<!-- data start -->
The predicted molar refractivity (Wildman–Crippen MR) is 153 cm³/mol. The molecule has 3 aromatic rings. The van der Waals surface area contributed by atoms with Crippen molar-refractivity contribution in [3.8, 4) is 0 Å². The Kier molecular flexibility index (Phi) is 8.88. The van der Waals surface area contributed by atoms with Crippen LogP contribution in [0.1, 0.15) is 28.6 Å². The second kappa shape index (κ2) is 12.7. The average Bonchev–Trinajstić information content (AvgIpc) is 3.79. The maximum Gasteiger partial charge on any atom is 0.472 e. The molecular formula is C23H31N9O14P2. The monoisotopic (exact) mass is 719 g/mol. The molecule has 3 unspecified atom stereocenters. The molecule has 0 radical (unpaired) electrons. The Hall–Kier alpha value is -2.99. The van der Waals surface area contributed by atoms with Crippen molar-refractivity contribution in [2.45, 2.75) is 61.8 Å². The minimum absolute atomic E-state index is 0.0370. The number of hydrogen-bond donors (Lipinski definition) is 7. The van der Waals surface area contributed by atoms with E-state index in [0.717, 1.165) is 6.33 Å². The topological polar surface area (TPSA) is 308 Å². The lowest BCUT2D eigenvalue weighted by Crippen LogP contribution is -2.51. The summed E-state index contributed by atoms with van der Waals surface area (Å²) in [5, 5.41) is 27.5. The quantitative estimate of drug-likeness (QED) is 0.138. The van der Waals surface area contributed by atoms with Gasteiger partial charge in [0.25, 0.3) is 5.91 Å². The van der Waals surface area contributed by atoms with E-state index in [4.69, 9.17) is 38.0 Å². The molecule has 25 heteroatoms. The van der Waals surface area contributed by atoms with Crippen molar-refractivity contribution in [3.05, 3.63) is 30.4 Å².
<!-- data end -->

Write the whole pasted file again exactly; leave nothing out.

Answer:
The predicted molar refractivity (Wildman–Crippen MR) is 153 cm³/mol. The molecule has 3 aromatic rings. The van der Waals surface area contributed by atoms with Crippen molar-refractivity contribution in [3.8, 4) is 0 Å². The Kier molecular flexibility index (Phi) is 8.88. The van der Waals surface area contributed by atoms with Crippen LogP contribution in [0.1, 0.15) is 28.6 Å². The second kappa shape index (κ2) is 12.7. The average Bonchev–Trinajstić information content (AvgIpc) is 3.79. The maximum Gasteiger partial charge on any atom is 0.472 e. The molecular formula is C23H31N9O14P2. The monoisotopic (exact) mass is 719 g/mol. The molecule has 3 unspecified atom stereocenters. The molecule has 0 radical (unpaired) electrons. The Hall–Kier alpha value is -2.99. The van der Waals surface area contributed by atoms with Crippen molar-refractivity contribution in [2.45, 2.75) is 61.8 Å². The minimum absolute atomic E-state index is 0.0370. The number of hydrogen-bond donors (Lipinski definition) is 7. The van der Waals surface area contributed by atoms with E-state index in [0.717, 1.165) is 6.33 Å². The topological polar surface area (TPSA) is 308 Å². The lowest BCUT2D eigenvalue weighted by Crippen LogP contribution is -2.51. The summed E-state index contributed by atoms with van der Waals surface area (Å²) in [5, 5.41) is 27.5. The quantitative estimate of drug-likeness (QED) is 0.138. The van der Waals surface area contributed by atoms with Gasteiger partial charge in [0.25, 0.3) is 5.91 Å². The van der Waals surface area contributed by atoms with E-state index in [4.69, 9.17) is 38.0 Å². The molecule has 25 heteroatoms. The van der Waals surface area contributed by atoms with Crippen molar-refractivity contribution in [3.05, 3.63) is 30.4 Å².